Avoiding Self Breast Exam Errors Video

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Self breast exam comprised one portion of the classic triad of early detection of breast abnormalities, the other two being regular professional breast exams and screening mammography. It has been widely recommended and widely practiced for many years.

Recently, the value of self breast examination has been questioned because:

Several large studies have shown that self breast exams are not an effective strategy for improving the outcome for breast cancer patients.

Performing self breast exams may be worse than not doing self breast exams since many innocent lumps will be discovered, each requiring medical intervention with potential side-effects, but without changing the prognosis for the few who actually have breast cancer.

We should not be surprised that self breast exams fail to improve breast cancer outcomes since by the time a cancer is large enough to be felt, it is not early detection.

That said, not everyone is in agreement with those conclusions, and so for those who wish to perform self breast examination, this is how to do it.

  • Understand breast anatomy.
  • Timing is important.
  • Feel all areas of breast tissue.
  • Use good hand technique.

Breast self exam can be a useful tool for detection of breast cancer. The best results are achieved when errors are avoided.

The breasts consist of milk glands and ducts, but most of the breast is fat tissue. This gives the breast a somewhat nodular, or tapioca-like consistency.

Breast size, density and nodularity vary with the menstrual cycle. Ovulation usually occurs about two weeks before the onset of the menstrual flow. The time from ovulation to menstruation is not the best time for self breast exam, because the breasts may be naturally thick and nodular.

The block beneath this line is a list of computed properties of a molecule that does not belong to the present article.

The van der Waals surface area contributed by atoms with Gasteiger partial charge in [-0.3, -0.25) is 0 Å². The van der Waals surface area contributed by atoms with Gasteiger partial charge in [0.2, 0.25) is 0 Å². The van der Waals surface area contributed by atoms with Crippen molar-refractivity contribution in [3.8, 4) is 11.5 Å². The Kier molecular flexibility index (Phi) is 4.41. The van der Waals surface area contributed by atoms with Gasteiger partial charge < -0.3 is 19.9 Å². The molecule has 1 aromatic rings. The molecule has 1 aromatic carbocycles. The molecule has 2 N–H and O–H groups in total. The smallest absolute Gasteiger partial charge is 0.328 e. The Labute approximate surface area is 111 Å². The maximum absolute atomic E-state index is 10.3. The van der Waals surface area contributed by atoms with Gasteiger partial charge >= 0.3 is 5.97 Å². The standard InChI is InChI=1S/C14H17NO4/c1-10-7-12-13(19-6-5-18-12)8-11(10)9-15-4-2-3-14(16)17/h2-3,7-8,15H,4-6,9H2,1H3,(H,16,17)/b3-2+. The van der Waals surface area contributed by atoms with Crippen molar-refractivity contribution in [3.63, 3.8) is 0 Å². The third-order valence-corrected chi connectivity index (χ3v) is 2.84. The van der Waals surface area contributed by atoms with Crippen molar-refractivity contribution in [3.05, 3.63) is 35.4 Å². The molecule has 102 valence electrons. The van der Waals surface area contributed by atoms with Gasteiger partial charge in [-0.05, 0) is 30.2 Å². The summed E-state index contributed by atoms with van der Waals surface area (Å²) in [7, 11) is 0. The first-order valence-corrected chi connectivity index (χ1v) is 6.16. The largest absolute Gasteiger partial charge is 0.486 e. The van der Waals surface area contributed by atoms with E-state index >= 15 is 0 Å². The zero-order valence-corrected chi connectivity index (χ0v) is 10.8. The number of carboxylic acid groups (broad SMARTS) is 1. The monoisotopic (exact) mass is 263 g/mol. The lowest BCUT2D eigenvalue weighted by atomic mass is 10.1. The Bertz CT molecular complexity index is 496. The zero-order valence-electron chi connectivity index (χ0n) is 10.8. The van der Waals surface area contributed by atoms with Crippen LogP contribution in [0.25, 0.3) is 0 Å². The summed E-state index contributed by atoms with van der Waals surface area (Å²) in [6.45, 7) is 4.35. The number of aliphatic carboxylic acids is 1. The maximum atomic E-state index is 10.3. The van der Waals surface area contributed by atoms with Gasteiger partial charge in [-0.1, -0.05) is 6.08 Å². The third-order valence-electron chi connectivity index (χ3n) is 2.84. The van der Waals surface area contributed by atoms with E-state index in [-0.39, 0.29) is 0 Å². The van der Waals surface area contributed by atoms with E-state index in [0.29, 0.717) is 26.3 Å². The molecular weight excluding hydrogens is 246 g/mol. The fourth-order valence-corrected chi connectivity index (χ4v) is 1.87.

The first few days after menstruation is the best time for self breast examination.

During pregnancy, breasts grow in size and density, making detection of abnormalities more difficult.

There is a bowl-like depression underneath the nipple. While sensisitive, you should be sure to feel this area during the exam.

While breasts are generally symmetrical, they are not usually identical in size, shape or position.

While some people think of the breast as round, with the nipple in the middle, breast tissue is found more widely on the chest wall and extends into the armpit.

The boundaries are from the middle of the armpit, to the bottom of the breast, to the breastbone, up to the collar bone, across the collar bone, and back to the armpit. This forms an uneven pentagon.

While looking in the mirror, make sure to check the skin of each breast for color or contour changes. You are less likely to miss these changes if you raise your arms over your head while watching. Alternatively, put your hands on your hips and squeeze them together while you watch.

It’s important not to miss any breast tissue. One way to accomplish this is the use of the vertical strip method. Make small circles, following the vertical strip pattern. Start in the armpit and work your way down. When you get to the bottom of your breast, move your hand over toward your breast bone and start back up again. This is the pattern you’ll be following.

Disregard the normal breast nodularity. You are feeling for a mass that is separate against the background nodularity. Some people describe this as feeling for a marble in a bag of rice.

Underneath the breast are ribs. Don’t mistake them accidentally for a mass.

Lymph nodes are normally too small to be felt, but if enlarged, you may be able to feel them in the armpit or around the collar bone.

Don’t use the palm of your hand for exams. It is too insensitive and you are too likely to miss things. For the same reason, don’t use just a single finger. Instead, use this portion of your hand. Use a systematic approach so that the entire breast is examined. This type of unsystematic approach will likely miss important findings.

Some abnormalities are best felt with light pressure, others with moderate pressure and some with firm pressure.

If you ever find a lump, bring it to the attention of a professional right away.

Last Modified Jun 9, 2015 @ 7:20 pm

Medical and Nursing Professional Education